The grey, black, and silver case measures 6.0-inches tall, 2.6-inches wide, 1.2-inches thick and with…
Best Garmin Edge 20 & 25 Black Friday Deals
No-frills GPS device that gives well within its limited remit and could appeal to beginners and weight weenies alike
Buy if, You’re pleased with an ultra-minimal GPS device
Pros: Tiny and light, fulfils its basic functionality well
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Cons: Limited on-ride data display, auto pause niggles
In the event that you liked the no-frills approach of Garmin’s Edge 25, you’ll maintain for a delicacy with the Edge 20. It strips almost anything down to the smallest amount you will need – great if if you’re a tad technophobic, are enthusiastic about weight or just don’t value having various metrics offered by a moment’s glance.
Knowing that, let’s begin by mentioning what the Edge 20 doesn’t do. Much like the Edge 25 there is absolutely no power data, but going a step further there’s also no cadence, heartrate or live tracking – to put it simply, there is absolutely no ANT+ or Bluetooth for external sensors. Though with a device as basic as this it’s strange to see segments supported, providing you feedback for segment start and end points.
As the lightest unit in the Edge range, the 20 weighed in at a feathery 24g on our scales (without mount). The dimensions and resolution are identical to the Edge 25. The mounting system, using its quarter-turn lock, remains familiar for anybody already committed to the Garmin ecosystem.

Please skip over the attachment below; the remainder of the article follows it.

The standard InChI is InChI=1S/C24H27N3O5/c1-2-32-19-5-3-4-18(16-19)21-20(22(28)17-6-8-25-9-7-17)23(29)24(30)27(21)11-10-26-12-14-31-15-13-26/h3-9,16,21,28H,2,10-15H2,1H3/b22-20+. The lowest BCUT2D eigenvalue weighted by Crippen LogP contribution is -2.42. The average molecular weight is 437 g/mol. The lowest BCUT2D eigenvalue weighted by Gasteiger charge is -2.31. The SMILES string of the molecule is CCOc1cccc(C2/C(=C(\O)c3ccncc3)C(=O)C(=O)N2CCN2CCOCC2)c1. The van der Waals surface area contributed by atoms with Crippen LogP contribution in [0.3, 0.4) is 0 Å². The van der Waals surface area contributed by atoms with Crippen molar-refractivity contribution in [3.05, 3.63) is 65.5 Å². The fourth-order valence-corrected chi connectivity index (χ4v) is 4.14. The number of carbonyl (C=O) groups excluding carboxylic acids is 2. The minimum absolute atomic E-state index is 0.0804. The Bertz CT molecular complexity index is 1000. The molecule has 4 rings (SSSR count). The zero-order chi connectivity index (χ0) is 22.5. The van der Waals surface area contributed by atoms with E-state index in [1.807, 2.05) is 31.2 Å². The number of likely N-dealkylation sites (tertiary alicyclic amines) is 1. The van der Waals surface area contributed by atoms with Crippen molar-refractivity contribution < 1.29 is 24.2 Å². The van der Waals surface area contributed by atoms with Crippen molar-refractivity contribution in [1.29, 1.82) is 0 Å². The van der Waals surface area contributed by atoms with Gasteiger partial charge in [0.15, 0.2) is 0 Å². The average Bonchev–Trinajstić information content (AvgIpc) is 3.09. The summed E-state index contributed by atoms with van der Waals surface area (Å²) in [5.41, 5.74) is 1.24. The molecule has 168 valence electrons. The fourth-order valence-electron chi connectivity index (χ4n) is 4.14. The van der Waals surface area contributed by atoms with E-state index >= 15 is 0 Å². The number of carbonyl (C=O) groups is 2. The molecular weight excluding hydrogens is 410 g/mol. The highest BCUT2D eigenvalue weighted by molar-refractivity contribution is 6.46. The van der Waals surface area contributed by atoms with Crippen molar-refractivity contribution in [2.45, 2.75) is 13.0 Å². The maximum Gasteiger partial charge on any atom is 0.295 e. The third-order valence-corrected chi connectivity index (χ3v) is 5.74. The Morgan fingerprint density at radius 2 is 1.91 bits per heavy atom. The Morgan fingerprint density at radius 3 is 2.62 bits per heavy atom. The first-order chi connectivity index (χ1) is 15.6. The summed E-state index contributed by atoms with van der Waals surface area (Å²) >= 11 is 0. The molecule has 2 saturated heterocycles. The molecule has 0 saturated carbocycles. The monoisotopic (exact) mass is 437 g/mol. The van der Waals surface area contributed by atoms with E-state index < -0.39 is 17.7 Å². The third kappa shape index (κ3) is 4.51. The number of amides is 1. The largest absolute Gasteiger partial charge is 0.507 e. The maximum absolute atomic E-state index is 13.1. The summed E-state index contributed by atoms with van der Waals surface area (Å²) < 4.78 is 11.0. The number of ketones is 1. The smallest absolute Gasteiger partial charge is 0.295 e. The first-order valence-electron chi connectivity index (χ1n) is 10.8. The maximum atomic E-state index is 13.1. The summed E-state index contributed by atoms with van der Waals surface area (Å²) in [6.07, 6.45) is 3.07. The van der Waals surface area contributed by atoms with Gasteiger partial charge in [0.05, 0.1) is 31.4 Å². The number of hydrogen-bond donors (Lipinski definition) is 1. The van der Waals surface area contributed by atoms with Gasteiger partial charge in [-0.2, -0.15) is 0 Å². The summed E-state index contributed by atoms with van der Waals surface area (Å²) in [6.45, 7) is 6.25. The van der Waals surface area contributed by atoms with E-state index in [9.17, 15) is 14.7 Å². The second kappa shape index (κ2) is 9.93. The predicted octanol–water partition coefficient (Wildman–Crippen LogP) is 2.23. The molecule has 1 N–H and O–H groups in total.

What won’t be so familiar may be the new proprietary cable for the Edge 20 and the Edge 25. The cable connection snaps in firmly and holds securely, but my preference would see the utilization of a micro USB connection like the Edge 520 and 1000. Presumably that is omitted as a result of size of these devices, but with a great many other gizmos also charged via micro USB, it’s yet another cable waiting to be forgotten next time I go away.
The auto pause kicked in a touch too often during cyclocross training rides in dense woodland
Usability-wise we encountered a few issues. First, you have to make certain you’re pleased with your two pages of data fields because once you start your ride, there’s no heading back in to the system options to improve them. This also reaches changing settings such as for example auto scroll and auto lap.
Second, the auto pause kicked in a touch too often during a handful of cyclocross training rides in fairly dense woodland (a thing that GLONASS is supposed to greatly help with) – so much in order that I had to save lots of the existing ride, turn auto pause off, restart the Garmin from scratch and faff around post-ride merging two .FIT files in order never to spam my hordes of Strava followers with split up rides.
Reuben Bakker-Dyos / Immediate Media
Textured buttons work very well for grip but a difficult click on press could have been recommended over the soft press for greater feedback
Okay, so that it wasn’t actually that a lot of a headache in retrospect. But as auto pause is effective for road cycling (you understand, for all people cafe stops) however, not so much for cyclocross and perhaps cross-country mountain biking by proxy, it’s a setting you’ll need to remember to change in the event that you switch between disciplines.
Using its ultra basic features set, the Edge 20 could appeal to both ends of the cycling spectrum. For more everyday users end it’ll suffice for recording the absolutely most elementary data possible with only breadcrumb routing available. But its size and weight could appeal to competition scrutinising every last gram – such as for example cross-country mountain bik